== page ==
The first airplane to land on the Pajarito Plateau set down in a open field in 1928. It was flown by Ashley Pond Jr., founder of the Los Alamos Ranch School.
Pond had planned to volunteer for pilot training in World War I. He tried to enlist in the army, but at 45 he was turned down because of his age.
Undeterred, he handed over the reins of the ranch school to A. J. Connell and joined the Red Cross. He served in France as a canteen worker near the front lines, so close that he came under fire during the American attack at St. Mihiel. Unwilling to give up his dream of flying after returning home, Ashley eventually began flying lessons in 1928 with Bill Cutter, the year that Cutter Flying Service was started in Albuquerque. What could have been more tempting for Pond than to fly over the school he created and land in the outer fields?
Obtaining a pilot’s license inspired Pond to follow another dream, that of creating an airport. A sectional chart of 1935 shows Ashley Pond Airport—three dirt runways and a single building—located east of the present day Santa Fe Airport. Surviving maps that show his airport indicate that it wasn’t active past 1955, but it was significant in the beginnings of aviation in Santa Fe.
Two descendants of Ashley Pond Jr. were also enamored with flight. His daughter, Peggy Pond Church, experienced her first flight in an airplane in 1929, and her adventurous spirit led her to take lessons. She may have been inspired by her father, but it is more likely that she was influenced by the dynamic women pilots of the era that included Katherine Stinson and Amelia Earhart.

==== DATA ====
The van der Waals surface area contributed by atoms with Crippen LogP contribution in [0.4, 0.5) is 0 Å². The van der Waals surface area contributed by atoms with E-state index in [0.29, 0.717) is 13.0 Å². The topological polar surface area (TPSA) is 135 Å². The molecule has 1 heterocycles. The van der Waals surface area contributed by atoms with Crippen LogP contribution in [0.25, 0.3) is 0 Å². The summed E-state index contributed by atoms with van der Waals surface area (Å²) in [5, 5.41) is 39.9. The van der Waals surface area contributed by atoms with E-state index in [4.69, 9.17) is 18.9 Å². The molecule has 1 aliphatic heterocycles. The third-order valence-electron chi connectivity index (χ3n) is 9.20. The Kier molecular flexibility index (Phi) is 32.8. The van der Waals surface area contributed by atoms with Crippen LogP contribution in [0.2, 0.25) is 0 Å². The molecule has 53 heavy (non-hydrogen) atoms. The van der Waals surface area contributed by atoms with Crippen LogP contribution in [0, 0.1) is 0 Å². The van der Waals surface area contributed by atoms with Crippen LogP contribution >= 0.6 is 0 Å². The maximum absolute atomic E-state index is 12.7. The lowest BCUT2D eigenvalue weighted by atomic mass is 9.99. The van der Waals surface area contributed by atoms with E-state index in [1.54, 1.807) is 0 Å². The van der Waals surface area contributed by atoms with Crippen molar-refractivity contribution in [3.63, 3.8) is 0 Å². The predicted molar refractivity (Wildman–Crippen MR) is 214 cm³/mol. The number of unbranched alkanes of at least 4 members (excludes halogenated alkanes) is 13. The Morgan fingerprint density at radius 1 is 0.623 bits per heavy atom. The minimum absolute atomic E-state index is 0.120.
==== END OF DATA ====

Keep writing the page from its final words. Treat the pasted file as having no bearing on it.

Church was still enraptured by the experience years later when she recalled taking those lessons “back in the days when Anne Lindbergh was in the news!” She continued until the owner of the plane crashed it and was killed. That brought the realization that “the mother of two small children had better practice keeping her feet on the ground.”
A third member of the Pond family took his interest in aviation to greater lengths. Dr. Ashley Pond III, son of the Los Alamos Ranch School founder and an early ranch school student himself, returned from serving in World War II and used the GI Bill to take flying lessons in 1947. He bought a two-seater Luscombe and learned to fly from Robert Lucas of Seven Bar Flying School, another early aviation service in Albuquerque.
The Luscombe was soon traded in for a Beachcraft Bonanza with room for his wife and four children, but that plane had other uses as well as pleasure. More importantly, his planes were used to fly patients from Taos, where he practiced medicine, to such sites in New Mexico as Santa Fe, Albuquerque, and Truth or Consequences. He eventually acquired a turbocharged Piper Comanche and became instrument rated so as not to be deterred by weather when medical flights were necessary.
That old photograph of a bi-plane sending a dust cloud across an empty field has produced an interesting trail through history!